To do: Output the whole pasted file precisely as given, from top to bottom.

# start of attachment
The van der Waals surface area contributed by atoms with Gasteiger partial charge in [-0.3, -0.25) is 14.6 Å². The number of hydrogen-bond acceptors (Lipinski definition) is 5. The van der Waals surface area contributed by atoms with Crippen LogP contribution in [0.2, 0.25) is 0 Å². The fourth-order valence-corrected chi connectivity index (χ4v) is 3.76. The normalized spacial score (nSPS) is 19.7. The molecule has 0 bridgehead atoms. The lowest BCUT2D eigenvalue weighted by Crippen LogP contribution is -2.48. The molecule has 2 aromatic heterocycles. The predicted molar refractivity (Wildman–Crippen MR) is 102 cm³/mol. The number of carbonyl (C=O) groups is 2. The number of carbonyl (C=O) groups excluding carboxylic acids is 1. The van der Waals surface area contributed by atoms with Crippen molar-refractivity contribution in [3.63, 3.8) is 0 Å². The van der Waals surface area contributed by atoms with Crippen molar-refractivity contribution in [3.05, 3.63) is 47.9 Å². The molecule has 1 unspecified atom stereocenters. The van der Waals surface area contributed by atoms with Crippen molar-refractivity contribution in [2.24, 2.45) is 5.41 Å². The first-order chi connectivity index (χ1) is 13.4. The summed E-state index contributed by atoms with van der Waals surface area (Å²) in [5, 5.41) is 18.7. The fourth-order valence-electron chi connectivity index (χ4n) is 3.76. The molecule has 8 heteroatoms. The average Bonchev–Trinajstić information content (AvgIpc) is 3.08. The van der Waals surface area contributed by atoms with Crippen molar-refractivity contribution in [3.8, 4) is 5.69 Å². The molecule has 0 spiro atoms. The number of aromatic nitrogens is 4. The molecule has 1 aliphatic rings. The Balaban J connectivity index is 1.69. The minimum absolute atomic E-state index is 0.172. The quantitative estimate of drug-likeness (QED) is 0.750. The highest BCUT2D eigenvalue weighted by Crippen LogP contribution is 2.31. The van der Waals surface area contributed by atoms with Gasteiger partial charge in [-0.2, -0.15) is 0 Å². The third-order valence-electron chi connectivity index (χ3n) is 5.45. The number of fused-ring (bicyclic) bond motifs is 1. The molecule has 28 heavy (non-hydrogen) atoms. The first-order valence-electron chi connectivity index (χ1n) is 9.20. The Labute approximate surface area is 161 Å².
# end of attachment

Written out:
The van der Waals surface area contributed by atoms with Gasteiger partial charge in [-0.3, -0.25) is 14.6 Å². The number of hydrogen-bond acceptors (Lipinski definition) is 5. The van der Waals surface area contributed by atoms with Crippen LogP contribution in [0.2, 0.25) is 0 Å². The fourth-order valence-corrected chi connectivity index (χ4v) is 3.76. The normalized spacial score (nSPS) is 19.7. The molecule has 0 bridgehead atoms. The lowest BCUT2D eigenvalue weighted by Crippen LogP contribution is -2.48. The molecule has 2 aromatic heterocycles. The predicted molar refractivity (Wildman–Crippen MR) is 102 cm³/mol. The number of carbonyl (C=O) groups is 2. The number of carbonyl (C=O) groups excluding carboxylic acids is 1. The van der Waals surface area contributed by atoms with Crippen molar-refractivity contribution in [3.63, 3.8) is 0 Å². The van der Waals surface area contributed by atoms with Crippen molar-refractivity contribution in [3.05, 3.63) is 47.9 Å². The molecule has 1 unspecified atom stereocenters. The van der Waals surface area contributed by atoms with Crippen molar-refractivity contribution in [2.24, 2.45) is 5.41 Å². The first-order chi connectivity index (χ1) is 13.4. The summed E-state index contributed by atoms with van der Waals surface area (Å²) in [5, 5.41) is 18.7. The fourth-order valence-electron chi connectivity index (χ4n) is 3.76. The molecule has 8 heteroatoms. The average Bonchev–Trinajstić information content (AvgIpc) is 3.08. The van der Waals surface area contributed by atoms with Crippen molar-refractivity contribution in [3.8, 4) is 5.69 Å². The molecule has 0 spiro atoms. The number of aromatic nitrogens is 4. The molecule has 1 aliphatic rings. The Balaban J connectivity index is 1.69. The minimum absolute atomic E-state index is 0.172. The quantitative estimate of drug-likeness (QED) is 0.750. The highest BCUT2D eigenvalue weighted by Crippen LogP contribution is 2.31. The van der Waals surface area contributed by atoms with Gasteiger partial charge in [-0.2, -0.15) is 0 Å². The third-order valence-electron chi connectivity index (χ3n) is 5.45. The number of fused-ring (bicyclic) bond motifs is 1. The molecule has 28 heavy (non-hydrogen) atoms. The first-order valence-electron chi connectivity index (χ1n) is 9.20. The Labute approximate surface area is 161 Å².